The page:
Shea butter is used throughout West Africa as a moisturizing natural treatment for skin and hair. It is solid at room temperature and melts, like cocoa butter, on contact with the skin. It can be mixed with essential oils, other carrier oils like baobab or jojoba.
Shea can also be used as a cooking fat, although this is much less common. We’ve heard of some African and international food companies looking into this, though, so don’t be surprised if shea butter shows up in your supermarket soon! After all, coconut oil (and olive oil) makes a great body lotion and can be used for cooking too.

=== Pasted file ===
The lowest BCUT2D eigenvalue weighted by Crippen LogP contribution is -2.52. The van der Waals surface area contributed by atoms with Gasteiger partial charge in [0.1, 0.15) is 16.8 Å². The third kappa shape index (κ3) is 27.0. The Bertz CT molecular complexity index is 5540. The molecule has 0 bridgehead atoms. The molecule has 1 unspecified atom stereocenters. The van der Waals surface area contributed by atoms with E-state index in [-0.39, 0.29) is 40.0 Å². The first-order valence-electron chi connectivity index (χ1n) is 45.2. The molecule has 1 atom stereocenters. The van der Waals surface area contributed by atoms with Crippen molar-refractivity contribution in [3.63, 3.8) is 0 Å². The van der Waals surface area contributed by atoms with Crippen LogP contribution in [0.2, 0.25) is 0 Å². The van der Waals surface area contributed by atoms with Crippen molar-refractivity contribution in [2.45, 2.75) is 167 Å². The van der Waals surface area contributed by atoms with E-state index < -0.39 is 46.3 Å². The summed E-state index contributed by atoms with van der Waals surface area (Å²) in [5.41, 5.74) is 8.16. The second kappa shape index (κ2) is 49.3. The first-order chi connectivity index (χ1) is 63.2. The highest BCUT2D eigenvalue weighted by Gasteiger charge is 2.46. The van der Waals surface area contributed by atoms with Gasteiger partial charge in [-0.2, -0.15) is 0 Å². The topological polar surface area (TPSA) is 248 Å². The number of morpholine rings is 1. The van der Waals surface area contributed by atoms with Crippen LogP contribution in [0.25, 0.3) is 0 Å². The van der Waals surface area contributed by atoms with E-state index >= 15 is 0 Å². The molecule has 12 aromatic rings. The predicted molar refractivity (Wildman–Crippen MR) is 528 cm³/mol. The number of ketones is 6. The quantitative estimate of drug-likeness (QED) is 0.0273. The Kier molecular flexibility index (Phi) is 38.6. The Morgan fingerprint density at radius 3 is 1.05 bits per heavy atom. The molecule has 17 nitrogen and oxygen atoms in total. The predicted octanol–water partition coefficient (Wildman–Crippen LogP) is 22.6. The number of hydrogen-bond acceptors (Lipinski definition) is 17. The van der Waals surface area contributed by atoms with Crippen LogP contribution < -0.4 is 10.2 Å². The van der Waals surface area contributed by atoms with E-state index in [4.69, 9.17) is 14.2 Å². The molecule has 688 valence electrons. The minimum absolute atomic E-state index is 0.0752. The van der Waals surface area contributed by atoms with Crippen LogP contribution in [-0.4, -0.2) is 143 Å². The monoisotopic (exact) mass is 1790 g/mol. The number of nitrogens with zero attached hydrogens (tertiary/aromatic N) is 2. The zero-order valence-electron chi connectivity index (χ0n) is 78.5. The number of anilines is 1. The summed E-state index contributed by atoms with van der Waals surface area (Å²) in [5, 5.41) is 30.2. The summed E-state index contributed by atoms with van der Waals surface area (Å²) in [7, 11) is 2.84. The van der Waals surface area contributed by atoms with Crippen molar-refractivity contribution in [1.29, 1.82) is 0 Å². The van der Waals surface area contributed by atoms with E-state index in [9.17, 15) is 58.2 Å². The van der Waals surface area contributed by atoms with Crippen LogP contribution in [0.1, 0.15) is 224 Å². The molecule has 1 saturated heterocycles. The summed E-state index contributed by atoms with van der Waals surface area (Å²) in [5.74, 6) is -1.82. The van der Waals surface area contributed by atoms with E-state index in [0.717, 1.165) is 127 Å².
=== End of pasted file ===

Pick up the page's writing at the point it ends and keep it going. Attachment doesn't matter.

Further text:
Nutritionally, shea butter is rich in beta carotene, a type of vitamin A that is particularly useful for dry skin. Shea also has antioxidants and compounds that reduce inflammation and even protect against skin damage and premature aging.
Shea can be used on its own or in any combination of natural beauty and healing remedies.